Articles | Volume 4, issue 4
The Cryosphere, 4, 583–592, 2010
The Cryosphere, 4, 583–592, 2010

Research article 13 Dec 2010

Research article | 13 Dec 2010

A sea-ice thickness retrieval model for 1.4 GHz radiometry and application to airborne measurements over low salinity sea-ice

L. Kaleschke1, N. Maaß1, C. Haas2, S. Hendricks3, G. Heygster4, and R. T. Tonboe5 L. Kaleschke et al.
  • 1Institute of Oceanography, University of Hamburg, Bundesstraße 53, 20146 Hamburg, Germany
  • 2Department of Earth & Atmospheric Sciences, University of Alberta Edmonton, Alberta T6G 2E3, Canada
  • 3Alfred Wegener Institute for Polar and Marine Research, Bussestr. 24, 27570 Bremerhaven, Germany
  • 4Institute of Environmental Physics, University of Bremen, P.O. Box 330440, Germany
  • 5Center for Ocean & Ice, Danish Meteorological Institute, Lyngbyvej 100, 2100 Copenhagen, Denmark

Abstract. In preparation for the European Space Agency's (ESA) Soil Moisture and Ocean Salinity (SMOS) mission, we investigated the potential of L-band (1.4 GHz) radiometry to measure sea-ice thickness.

Sea-ice brightness temperature was measured at 1.4 GHz and ice thickness was measured along nearly coincident flight tracks during the SMOS Sea-Ice campaign in the Bay of Bothnia in March 2007. A research aircraft was equipped with the L-band Radiometer EMIRAD and coordinated with helicopter based electromagnetic induction (EM) ice thickness measurements.

We developed a three layer (ocean-ice-atmosphere) dielectric slab model for the calculation of ice thickness from brightness temperature. The dielectric properties depend on the relative brine volume which is a function of the bulk ice salinity and temperature.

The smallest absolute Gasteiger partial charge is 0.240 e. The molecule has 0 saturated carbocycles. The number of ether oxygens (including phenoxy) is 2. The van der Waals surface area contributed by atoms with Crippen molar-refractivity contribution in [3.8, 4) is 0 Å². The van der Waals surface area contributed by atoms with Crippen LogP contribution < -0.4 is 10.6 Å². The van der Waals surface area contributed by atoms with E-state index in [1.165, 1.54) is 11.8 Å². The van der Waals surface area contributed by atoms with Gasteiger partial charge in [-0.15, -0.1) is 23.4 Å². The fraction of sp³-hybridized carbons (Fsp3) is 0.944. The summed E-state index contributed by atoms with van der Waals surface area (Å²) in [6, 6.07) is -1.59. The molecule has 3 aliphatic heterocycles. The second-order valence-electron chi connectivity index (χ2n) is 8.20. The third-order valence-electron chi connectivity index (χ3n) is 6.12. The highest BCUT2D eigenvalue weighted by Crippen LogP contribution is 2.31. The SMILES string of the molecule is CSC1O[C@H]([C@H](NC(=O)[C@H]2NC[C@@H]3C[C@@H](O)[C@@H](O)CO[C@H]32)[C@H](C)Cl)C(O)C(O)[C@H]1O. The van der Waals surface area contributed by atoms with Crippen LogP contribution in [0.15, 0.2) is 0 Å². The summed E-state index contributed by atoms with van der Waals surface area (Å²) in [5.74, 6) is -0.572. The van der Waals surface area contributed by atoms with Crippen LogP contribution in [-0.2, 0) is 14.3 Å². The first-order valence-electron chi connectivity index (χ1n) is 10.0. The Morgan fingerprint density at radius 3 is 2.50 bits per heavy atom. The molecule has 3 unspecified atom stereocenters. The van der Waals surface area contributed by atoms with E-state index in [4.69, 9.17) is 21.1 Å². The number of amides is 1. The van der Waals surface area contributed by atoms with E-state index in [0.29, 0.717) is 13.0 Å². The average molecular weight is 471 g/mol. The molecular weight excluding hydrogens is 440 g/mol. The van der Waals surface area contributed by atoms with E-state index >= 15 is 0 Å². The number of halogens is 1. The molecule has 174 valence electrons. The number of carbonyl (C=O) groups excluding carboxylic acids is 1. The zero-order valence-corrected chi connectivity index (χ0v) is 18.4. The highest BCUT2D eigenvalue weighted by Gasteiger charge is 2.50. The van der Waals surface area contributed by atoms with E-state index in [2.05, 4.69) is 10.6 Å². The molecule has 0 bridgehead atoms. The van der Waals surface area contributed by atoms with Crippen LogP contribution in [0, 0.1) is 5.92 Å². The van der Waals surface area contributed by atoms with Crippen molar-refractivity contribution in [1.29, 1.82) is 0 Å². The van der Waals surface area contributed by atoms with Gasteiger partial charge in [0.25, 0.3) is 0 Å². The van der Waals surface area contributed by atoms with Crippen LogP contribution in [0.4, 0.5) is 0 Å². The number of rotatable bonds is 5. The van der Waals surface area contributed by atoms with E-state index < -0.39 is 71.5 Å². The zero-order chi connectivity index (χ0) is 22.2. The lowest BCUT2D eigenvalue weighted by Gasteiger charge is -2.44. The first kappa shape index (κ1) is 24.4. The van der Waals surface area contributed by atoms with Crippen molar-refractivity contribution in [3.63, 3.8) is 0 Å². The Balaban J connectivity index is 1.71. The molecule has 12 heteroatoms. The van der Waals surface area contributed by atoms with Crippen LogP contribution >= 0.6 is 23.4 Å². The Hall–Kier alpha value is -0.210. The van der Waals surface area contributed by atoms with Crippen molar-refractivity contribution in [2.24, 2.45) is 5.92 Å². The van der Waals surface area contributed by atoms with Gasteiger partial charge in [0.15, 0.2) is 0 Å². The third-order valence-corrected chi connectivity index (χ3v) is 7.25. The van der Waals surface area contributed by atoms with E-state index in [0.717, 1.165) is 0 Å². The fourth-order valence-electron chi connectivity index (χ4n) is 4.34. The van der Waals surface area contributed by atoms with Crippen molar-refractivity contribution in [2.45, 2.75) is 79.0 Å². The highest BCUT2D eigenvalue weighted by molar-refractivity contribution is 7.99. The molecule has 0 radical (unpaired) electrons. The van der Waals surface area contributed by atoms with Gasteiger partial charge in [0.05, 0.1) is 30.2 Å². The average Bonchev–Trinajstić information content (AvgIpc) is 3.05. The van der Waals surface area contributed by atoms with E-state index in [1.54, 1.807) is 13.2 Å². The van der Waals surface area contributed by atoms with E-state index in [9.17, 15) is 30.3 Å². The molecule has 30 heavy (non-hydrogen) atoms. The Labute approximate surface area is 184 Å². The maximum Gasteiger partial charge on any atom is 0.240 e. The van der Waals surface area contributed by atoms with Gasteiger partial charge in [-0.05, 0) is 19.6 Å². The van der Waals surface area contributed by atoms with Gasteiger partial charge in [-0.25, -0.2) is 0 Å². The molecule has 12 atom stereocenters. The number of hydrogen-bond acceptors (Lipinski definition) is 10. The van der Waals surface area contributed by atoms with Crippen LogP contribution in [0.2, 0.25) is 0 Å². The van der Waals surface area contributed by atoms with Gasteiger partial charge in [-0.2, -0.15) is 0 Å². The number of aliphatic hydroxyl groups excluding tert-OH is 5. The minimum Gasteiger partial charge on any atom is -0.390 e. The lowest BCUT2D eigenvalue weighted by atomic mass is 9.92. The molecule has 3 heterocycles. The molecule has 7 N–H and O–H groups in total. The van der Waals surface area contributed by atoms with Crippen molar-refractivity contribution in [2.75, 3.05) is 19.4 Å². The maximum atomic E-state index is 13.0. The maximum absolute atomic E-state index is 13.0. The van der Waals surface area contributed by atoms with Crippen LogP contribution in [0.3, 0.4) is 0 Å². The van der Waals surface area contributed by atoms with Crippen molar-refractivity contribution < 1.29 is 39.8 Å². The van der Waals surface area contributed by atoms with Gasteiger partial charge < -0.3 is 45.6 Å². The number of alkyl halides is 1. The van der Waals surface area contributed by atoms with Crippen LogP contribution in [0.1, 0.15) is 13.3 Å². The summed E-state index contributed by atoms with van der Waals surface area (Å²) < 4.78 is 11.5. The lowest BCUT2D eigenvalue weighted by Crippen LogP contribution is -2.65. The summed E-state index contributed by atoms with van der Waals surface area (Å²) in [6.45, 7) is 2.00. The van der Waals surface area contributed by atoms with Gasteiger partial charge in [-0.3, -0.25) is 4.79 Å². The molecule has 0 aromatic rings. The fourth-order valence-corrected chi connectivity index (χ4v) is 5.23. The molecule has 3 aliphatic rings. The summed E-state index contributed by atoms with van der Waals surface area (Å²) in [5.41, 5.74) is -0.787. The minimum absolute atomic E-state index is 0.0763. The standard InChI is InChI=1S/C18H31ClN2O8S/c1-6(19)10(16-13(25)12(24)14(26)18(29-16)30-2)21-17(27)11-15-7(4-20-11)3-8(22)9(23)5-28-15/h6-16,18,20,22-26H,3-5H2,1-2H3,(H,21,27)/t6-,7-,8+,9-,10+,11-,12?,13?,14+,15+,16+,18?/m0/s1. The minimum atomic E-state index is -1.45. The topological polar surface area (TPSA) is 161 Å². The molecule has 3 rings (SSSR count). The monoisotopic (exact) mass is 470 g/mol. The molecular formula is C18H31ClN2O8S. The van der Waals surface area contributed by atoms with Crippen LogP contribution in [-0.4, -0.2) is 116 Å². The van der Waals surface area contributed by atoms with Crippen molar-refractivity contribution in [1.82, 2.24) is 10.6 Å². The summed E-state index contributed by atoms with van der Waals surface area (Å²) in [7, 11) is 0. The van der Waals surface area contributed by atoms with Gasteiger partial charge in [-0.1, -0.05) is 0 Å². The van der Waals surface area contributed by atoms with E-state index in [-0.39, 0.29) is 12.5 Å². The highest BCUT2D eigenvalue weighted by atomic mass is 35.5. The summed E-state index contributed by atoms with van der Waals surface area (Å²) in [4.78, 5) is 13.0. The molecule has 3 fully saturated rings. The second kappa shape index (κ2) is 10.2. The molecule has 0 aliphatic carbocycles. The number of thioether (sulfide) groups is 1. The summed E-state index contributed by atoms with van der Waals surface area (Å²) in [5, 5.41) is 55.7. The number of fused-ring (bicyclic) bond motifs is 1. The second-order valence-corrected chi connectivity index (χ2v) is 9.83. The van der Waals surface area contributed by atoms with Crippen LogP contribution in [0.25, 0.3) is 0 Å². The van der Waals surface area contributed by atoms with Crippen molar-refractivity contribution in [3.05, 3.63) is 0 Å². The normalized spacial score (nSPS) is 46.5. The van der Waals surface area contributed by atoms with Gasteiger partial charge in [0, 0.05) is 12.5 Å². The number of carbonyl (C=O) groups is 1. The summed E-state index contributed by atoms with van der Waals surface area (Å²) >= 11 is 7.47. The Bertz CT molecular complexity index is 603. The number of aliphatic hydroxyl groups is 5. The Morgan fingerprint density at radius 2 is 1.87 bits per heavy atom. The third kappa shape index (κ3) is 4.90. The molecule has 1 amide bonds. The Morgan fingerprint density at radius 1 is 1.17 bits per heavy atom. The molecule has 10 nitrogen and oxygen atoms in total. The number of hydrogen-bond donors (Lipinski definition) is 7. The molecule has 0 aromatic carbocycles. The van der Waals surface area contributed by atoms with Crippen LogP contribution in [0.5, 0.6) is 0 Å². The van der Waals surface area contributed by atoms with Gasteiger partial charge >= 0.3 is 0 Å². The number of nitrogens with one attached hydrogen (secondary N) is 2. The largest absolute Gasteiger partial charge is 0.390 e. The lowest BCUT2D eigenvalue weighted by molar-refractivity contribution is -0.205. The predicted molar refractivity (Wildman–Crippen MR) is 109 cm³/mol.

The model calculations suggest a thickness sensitivity of up to 1.5 m for low-salinity (multi-year or brackish) sea-ice. For Arctic first year ice the modelled thickness sensitivity is less than half a meter. It reduces to a few centimeters for temperatures approaching the melting point.

The campaign was conducted under unfavorable melting conditions and the spatial overlap between the L-band and EM-measurements was relatively small. Despite these disadvantageous conditions we demonstrate the possibility to measure the sea-ice thickness with the certain limitation up to 1.5 m.

The ice thickness derived from SMOS measurements would be complementary to ESA's CryoSat-2 mission in terms of the error characteristics and the spatiotemporal coverage. The relative error for the SMOS ice thickness retrieval is expected to be not less than about 20%.